Case Study: Hurricane Katrina 2005
What are hurricanes?
Hurricanes are storm with violent wind, they are also known as typhoons or cyclones that form in specific conditions. Some hurricanes are more violent than others, the Katrina Hurricane in the year of 2005 was the one of the most strongest, deadliest and most destructive hurricane recorded in the U.S. Where, When, Why, Causes?
* Hurricane Katrina affected more than just one area. It was formed over the Bahamas on August 23rd 2005 and crossed southern Florida as a category 1 hurricane. The hurricane strengthened to category 5, over Louisiana, especially New Orleans where it had the biggest impacts and was the most area affected. * Hurricane Katrina was formed on August 23rd 2005 and it dissipated August 30th 2005. * On the coast of the Bahamas 85 degrees Fahrenheit, warm moist air was rising from the ocean surface which condensed to form a system of thunder storms. This condensation released heat which warmed the cool air causing it to rise, when it rose even more warm air from the ocean took its place, this created a cycle which continuously moves heat from the ocean to the atmosphere. The motion created a pattern of wind which then formed a center. The motion starts to gather strength feeding on warm and moist air. When the winds of tropical depression 12 hit 39 miles per hour the tropical storm Katrina was born.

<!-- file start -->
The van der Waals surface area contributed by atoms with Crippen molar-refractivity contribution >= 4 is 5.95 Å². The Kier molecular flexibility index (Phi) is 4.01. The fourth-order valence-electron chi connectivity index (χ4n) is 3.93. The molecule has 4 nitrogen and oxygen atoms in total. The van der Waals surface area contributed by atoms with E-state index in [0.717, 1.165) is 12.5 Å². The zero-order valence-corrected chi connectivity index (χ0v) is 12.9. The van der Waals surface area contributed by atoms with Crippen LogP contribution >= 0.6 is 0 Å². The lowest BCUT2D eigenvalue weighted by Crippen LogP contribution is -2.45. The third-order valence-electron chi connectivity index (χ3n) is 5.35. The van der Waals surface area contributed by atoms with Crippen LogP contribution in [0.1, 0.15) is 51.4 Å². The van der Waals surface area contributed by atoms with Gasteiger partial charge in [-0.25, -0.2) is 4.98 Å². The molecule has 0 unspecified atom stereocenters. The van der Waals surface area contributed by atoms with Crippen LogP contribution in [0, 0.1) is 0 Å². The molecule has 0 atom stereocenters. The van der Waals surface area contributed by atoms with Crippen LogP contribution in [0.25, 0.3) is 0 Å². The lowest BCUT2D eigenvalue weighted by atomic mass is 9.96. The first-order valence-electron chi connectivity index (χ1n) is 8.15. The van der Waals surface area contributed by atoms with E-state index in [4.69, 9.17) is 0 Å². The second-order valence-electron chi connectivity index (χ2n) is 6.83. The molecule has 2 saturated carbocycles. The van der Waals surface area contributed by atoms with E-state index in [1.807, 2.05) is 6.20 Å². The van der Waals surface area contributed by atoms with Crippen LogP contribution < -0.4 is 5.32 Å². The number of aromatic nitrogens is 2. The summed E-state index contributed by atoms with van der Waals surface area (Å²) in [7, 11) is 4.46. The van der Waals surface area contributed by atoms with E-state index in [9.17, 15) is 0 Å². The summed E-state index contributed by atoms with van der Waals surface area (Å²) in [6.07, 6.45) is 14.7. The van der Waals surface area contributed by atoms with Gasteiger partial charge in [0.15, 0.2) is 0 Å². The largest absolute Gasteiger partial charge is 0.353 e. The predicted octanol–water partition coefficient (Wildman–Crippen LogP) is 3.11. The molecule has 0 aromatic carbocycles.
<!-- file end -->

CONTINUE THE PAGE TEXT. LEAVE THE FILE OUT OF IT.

Facts and figures
1. Hurricane Katrina was the second strongest hurricane ever recorded in the U.S. 2. In New Orleans, the levees were designed for category 3 but Katrina was forecasted in Category 4, which went whopping 140 miles an hour. 3. The storm surge from Katrina was 20-feet (six meters) high. 4. 705 people are reported as still missing as a result of hurricane Katrina. 5. Hurricane Katrina affected over 15 million people in different factors such as economy, evacuations, gas prices or drinking water. 6. The final death toll was at 1,836, mainly from...
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